The purpose of this study was to examine the complex process adults traverse
in their passage through divorce and in their establishment of post-divorce
intimate relationships. The goal of this work was to describe how adults interpret
their divorce experience, particularly in terms of how it connects with their
ideas about intimacy and post-divorce intimate relationships.
Four theoretical frameworks guided this study. Social constructionism provided
a framework for understanding that reaction to a divorce may be impacted by
language, in terms of the explanations an individual makes, by social interchange
with others, and by the cultural meanings of marriage and divorce that have
influenced a person's thinking and perceptions. Attribution theory contributed
a systematic approach to understanding how people may construe their divorce
in ways that may damage trust, promote a sense of mastery and optimism regarding
future relationships, or encourage creative change. Attachment theory provided
a conceptual basis for examining the interplay between stability and change
in adult conceptualizations of intimate relationships, processes that underlie
how adults cope with changing interpersonal situations. Finally, theories of
loss and renewal offered a conceptual basis for understanding how reactions
to loss evolve over time, and enter post-divorce relationships.
Data were collected through semi-structured interviews with 21 divorced men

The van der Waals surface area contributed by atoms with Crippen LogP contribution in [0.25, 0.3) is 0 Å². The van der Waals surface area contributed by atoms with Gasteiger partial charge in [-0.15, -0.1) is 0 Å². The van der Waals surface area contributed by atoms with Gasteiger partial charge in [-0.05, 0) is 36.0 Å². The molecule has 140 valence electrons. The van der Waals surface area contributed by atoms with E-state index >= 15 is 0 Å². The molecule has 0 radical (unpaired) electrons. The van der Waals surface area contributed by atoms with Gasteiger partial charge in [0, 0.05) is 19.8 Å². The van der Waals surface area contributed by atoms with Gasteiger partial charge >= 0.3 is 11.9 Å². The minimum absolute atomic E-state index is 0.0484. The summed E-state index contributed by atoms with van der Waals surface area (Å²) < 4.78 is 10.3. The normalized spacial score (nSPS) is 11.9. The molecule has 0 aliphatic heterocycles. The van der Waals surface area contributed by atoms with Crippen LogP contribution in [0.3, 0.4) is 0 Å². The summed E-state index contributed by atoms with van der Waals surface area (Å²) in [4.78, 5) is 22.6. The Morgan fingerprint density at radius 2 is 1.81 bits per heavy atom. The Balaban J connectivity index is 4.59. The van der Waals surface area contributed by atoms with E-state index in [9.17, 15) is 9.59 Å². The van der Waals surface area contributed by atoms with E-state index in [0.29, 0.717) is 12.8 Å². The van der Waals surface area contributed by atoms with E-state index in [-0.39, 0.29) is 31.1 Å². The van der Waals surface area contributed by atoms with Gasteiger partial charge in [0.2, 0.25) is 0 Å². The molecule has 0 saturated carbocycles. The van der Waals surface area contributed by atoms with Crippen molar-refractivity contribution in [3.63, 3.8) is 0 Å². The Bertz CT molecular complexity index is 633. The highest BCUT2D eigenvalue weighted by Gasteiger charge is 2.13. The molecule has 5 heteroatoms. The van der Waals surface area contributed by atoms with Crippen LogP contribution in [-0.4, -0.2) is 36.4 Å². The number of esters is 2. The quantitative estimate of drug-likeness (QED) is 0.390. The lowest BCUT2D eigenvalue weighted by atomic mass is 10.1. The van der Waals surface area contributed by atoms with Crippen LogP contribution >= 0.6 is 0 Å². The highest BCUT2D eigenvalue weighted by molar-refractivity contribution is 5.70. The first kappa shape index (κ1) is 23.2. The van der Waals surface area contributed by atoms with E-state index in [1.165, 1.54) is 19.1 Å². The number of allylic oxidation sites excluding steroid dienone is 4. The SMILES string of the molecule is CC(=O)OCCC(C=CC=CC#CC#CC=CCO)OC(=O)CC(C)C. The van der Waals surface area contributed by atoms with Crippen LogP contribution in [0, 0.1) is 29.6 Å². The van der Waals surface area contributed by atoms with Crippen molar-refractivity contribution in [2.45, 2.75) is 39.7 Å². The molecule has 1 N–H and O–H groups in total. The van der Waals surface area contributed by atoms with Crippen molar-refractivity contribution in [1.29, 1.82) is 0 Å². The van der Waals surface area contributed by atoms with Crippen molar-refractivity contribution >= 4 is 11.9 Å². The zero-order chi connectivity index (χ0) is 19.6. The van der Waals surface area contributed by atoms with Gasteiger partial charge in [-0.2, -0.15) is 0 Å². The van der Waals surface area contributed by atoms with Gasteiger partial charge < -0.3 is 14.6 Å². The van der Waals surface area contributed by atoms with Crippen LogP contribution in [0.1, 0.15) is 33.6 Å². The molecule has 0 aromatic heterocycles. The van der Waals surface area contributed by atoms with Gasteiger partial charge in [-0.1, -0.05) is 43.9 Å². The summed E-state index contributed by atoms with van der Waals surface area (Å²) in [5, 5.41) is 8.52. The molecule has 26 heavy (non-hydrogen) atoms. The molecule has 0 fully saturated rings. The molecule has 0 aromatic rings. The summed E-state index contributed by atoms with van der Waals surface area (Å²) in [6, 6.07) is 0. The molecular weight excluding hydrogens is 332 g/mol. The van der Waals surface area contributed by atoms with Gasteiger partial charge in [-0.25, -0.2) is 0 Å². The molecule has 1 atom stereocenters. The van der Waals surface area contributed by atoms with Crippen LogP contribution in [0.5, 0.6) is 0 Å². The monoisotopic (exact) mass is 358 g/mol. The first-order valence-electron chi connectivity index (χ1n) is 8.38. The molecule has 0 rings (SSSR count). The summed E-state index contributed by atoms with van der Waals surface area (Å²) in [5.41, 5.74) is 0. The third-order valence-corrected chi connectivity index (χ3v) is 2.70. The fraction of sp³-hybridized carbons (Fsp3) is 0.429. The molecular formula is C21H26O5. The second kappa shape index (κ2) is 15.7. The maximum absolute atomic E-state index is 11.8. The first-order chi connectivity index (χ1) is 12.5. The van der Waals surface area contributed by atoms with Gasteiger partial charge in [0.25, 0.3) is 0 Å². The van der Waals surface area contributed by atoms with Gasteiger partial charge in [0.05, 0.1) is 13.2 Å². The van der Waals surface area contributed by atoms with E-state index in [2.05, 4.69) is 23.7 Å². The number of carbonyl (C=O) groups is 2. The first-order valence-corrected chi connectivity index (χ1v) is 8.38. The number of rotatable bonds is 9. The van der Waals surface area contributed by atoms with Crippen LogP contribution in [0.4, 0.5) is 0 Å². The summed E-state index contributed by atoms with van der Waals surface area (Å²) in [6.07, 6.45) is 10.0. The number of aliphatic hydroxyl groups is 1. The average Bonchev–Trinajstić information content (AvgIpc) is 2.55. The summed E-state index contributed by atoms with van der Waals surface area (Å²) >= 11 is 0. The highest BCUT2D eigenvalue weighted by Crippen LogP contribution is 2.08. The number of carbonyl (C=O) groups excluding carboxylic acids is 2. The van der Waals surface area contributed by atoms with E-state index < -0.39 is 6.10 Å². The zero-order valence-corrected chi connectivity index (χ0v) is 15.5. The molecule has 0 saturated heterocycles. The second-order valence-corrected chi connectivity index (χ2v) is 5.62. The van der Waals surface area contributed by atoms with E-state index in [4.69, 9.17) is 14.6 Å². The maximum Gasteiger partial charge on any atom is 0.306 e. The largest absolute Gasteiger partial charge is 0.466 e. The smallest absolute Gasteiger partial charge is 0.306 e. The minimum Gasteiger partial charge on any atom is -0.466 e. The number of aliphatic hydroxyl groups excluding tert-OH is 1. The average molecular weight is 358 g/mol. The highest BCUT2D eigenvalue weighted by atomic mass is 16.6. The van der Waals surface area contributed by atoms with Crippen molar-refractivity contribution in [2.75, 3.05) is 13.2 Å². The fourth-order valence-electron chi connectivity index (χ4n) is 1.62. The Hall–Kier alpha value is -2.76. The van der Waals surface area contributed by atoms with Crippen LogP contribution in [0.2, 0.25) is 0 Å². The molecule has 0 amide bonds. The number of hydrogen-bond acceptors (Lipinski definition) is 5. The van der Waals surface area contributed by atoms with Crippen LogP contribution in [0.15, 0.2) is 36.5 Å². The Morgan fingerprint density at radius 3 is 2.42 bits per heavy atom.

and women. Analysis of data was guided by the research questions and structured
by a phenomenological approach to the analysis of themes and variations of themes
found in the interviews. Peer review and triangulation of data were used to
ensure trustworthiness in the findings.
This study contributes new understandings about the connection between divorce
experiences and post-divorce intimacy. Three conclusions can be drawn from this
study. First, data analysis revealed divorce served consistently as a catalyst
for interpretation and personal growth. An important component of this interpretive
endeavor was the social context within which divorce occurred. Because divorce
still carries some stigma in our society, divorce provided a challenge to create
positive meanings from this experience.
Second, the idiosyncratic understandings developed through the interpretive
process shaped adults' post-divorce perceptions and experiences in intimate
relationships. From the attributions made regarding causes of divorce, these
adults claim to have made deliberate changes in communication patterns, interactions,
attitudes, and expectations from self and partner in intimate relationships.
Third, during this process, some fundamental shifts in mental representations
occurred. Changes were linked to gender, with women viewing themselves as more
assertive in relationships, and men viewing themselves as more egalitarian and
responsible for relationship maintenance.